Predict Bike Trips

In this example, we build a machine learning application to predict the number of bike trips from a station in the next biking period. This application is structured into three important steps:

  • Prediction Engineering

  • Feature Engineering

  • Machine Learning

In the first step, we generate new labels from the data by using Compose. In the second step, we generate features for the labels by using Featuretools. In the third step, we search for the best machine learning pipeline by using EvalML. After working through these steps, you will learn how to build machine learning applications for real-world problems like forecasting demand. Let’s get started.

[1]:
from demo.chicago_bike import load_sample
from matplotlib.pyplot import subplots
import composeml as cp
import featuretools as ft
import evalml

We will use data provided by Divvy which is a bicycle sharing system in Chicago. In this dataset, we have a record of each bike trip.

[2]:
df = load_sample()
df.head()
[2]:
gender starttime stoptime tripduration temperature events from_station_id dpcapacity_start to_station_id dpcapacity_end
trip_id
2331610 Female 2014-06-29 13:35:00 2014-06-29 13:56:00 20.750000 82.9 cloudy 178 15.0 76 39.0
2347603 Female 2014-06-30 12:07:00 2014-06-30 12:37:00 30.150000 82.0 cloudy 211 19.0 177 15.0
2345120 Male 2014-06-30 08:36:00 2014-06-30 08:43:00 6.516667 75.0 cloudy 340 15.0 67 15.0
2347527 Male 2014-06-30 12:00:00 2014-06-30 12:08:00 7.250000 82.0 cloudy 56 19.0 56 19.0
2344421 Male 2014-06-30 08:04:00 2014-06-30 08:11:00 7.316667 75.0 cloudy 77 23.0 37 19.0

Prediction Engineering

How many trips will occur from a station in the next biking period?

We can change the length of the biking period to create different prediction problems. For example, how many bike trips will occur in the next 13 hours or in the next week? These variations can be done by simply tweaking a parameter. This helps us explore different scenarios which is crucial for making better decisions.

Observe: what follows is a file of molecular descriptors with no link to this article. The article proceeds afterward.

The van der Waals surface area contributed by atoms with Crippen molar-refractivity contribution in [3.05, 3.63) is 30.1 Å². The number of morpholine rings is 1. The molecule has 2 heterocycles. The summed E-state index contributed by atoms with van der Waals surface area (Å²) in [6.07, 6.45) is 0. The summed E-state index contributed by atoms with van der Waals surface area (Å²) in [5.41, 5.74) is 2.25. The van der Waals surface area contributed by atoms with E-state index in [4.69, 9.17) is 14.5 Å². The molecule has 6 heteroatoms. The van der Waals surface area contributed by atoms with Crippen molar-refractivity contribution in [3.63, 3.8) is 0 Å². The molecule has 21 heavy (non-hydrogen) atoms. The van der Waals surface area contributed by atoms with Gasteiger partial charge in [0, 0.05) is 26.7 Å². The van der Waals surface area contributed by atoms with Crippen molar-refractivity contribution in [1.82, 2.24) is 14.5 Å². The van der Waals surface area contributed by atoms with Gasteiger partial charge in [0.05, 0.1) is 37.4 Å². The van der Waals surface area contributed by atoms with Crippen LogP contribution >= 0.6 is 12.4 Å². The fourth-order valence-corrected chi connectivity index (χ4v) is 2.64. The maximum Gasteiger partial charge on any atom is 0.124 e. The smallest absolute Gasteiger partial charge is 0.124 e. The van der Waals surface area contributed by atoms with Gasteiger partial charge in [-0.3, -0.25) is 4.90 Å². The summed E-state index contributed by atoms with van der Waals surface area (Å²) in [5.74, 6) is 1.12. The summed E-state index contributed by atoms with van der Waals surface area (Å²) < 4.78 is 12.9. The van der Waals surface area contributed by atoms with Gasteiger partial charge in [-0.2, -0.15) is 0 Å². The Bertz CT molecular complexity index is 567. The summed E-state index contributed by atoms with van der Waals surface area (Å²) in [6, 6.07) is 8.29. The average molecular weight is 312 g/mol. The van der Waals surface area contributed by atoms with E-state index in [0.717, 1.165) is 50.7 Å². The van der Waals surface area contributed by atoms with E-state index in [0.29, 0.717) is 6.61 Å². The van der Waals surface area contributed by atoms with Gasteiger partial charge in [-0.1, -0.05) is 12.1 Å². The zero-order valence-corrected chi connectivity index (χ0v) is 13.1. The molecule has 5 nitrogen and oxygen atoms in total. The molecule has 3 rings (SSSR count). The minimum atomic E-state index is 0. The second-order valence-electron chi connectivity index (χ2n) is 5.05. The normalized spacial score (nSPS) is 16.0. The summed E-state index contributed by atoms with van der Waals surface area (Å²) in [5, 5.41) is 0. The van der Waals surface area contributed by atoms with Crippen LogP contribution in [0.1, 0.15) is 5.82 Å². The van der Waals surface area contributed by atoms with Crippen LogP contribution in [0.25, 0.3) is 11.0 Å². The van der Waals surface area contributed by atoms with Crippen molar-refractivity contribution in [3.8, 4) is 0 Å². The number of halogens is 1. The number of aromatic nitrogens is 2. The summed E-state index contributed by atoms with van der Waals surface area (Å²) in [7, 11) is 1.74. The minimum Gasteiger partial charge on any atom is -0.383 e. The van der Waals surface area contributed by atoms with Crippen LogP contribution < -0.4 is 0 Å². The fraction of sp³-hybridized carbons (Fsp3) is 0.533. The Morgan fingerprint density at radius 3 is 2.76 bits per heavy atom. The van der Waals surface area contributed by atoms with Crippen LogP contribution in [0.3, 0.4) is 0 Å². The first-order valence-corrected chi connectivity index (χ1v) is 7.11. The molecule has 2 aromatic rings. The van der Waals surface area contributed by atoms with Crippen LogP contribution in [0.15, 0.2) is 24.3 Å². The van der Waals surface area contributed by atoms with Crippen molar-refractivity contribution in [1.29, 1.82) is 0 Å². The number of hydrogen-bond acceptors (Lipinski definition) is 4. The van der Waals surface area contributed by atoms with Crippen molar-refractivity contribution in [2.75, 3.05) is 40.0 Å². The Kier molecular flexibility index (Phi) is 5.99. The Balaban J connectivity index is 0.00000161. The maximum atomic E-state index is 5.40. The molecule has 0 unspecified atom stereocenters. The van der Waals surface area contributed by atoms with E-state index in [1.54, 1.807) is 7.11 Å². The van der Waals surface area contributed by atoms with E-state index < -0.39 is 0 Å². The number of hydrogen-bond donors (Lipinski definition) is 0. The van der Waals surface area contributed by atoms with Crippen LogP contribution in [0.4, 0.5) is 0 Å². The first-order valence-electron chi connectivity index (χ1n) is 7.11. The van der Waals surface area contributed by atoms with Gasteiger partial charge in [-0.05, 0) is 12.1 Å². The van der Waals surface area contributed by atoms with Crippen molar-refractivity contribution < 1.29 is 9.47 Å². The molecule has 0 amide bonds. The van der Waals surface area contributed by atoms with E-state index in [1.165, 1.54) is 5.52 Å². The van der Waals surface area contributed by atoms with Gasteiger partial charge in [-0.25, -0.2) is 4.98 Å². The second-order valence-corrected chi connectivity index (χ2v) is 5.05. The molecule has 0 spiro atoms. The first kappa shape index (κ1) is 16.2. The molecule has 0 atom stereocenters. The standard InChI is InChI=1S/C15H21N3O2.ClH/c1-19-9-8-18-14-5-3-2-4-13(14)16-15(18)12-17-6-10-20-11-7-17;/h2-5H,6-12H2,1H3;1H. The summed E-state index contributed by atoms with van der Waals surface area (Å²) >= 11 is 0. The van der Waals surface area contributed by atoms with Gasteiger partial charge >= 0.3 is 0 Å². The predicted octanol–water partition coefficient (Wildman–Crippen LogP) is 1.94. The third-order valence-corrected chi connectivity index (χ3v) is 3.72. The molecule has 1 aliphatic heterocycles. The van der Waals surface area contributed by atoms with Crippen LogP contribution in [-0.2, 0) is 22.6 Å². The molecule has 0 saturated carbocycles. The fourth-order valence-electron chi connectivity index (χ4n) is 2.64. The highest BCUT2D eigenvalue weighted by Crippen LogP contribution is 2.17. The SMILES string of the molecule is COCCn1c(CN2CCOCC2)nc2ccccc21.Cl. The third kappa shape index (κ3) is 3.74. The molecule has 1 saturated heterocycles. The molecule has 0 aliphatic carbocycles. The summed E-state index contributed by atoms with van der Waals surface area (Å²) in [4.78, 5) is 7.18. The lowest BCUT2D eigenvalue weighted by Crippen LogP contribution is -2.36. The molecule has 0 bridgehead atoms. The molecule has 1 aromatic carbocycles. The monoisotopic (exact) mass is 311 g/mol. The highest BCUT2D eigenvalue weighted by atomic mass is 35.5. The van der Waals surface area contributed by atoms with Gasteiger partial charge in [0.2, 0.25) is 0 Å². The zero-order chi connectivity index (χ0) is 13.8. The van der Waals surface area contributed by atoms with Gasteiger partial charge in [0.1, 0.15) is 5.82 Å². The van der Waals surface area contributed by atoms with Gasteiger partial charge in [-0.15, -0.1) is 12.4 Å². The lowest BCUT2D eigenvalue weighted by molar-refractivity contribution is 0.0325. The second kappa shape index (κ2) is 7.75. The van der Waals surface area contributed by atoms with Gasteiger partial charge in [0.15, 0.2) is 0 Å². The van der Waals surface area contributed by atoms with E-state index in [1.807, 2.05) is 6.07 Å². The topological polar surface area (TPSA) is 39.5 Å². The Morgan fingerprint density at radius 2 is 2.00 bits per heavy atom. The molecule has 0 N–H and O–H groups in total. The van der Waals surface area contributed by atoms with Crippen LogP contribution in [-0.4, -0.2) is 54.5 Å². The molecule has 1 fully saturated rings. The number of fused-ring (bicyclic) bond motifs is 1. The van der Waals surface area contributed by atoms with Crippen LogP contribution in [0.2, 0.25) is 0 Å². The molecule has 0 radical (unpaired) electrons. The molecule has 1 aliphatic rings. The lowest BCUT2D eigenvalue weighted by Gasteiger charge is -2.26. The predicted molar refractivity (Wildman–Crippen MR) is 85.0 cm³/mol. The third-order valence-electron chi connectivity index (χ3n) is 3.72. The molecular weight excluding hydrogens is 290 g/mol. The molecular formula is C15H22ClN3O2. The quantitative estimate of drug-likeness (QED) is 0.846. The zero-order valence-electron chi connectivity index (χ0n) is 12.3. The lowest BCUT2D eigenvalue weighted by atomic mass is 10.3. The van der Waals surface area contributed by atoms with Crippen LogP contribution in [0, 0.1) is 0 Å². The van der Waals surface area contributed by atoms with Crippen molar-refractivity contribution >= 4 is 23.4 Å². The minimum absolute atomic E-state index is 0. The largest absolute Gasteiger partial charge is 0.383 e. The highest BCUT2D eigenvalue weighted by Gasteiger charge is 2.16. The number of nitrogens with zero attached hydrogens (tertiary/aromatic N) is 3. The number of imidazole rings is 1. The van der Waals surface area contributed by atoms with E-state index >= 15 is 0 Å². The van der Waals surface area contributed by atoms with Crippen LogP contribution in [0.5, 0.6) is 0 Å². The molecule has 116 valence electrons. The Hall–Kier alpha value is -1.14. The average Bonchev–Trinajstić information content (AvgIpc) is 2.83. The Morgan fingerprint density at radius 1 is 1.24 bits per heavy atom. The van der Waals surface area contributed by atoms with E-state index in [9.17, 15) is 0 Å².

Defining the Labeling Function

Let’s start by defining a labeling function to calculate the number of trips. Given that each observation is an individual trip, the number of trips is just the number of observations. Our labeling function will be used by a label maker to extract the training examples.

[3]:
def trip_count(ds):
    return len(ds)

Representing the Prediction Problem

Then, let’s represent the prediction problem by creating a label maker with the following parameters:

  • target_entity as the column for station ID where each trip starts from, since we want to process trips from each station.

  • labeling_function as the function to calculate the number of trips.

  • time_index as the column for the starting time of a trip. The biking periods are based on this time index.

  • window_size as the length of a biking period. We can easily change this parameter to create variations of the prediction problem.

[4]:
lm = cp.LabelMaker(
    target_entity='from_station_id',
    labeling_function=trip_count,
    time_index='starttime',
    window_size='13h',
)

Finding the Training Examples

Now, let’s run a search to get the training examples by using the following parameters:

  • The trips sorted by the start time, since the search will expect the trips to be sorted chronologically, otherwise an error will be raised.

  • num_examples_per_instance to find the number of training examples per station. In this case, the search will return all existing examples.

  • minimum_data as the start time of the first biking period. This is also the first cutoff time for building features.

[5]:
lt = lm.search(
    df.sort_values('starttime'),
    num_examples_per_instance=-1,
    minimum_data='2014-06-30 08:00',
    verbose=False,
)

lt.head()
[5]:
from_station_id time trip_count
0 5 2014-06-30 08:00:00 3
1 15 2014-06-30 08:00:00 1
2 16 2014-06-30 08:00:00 1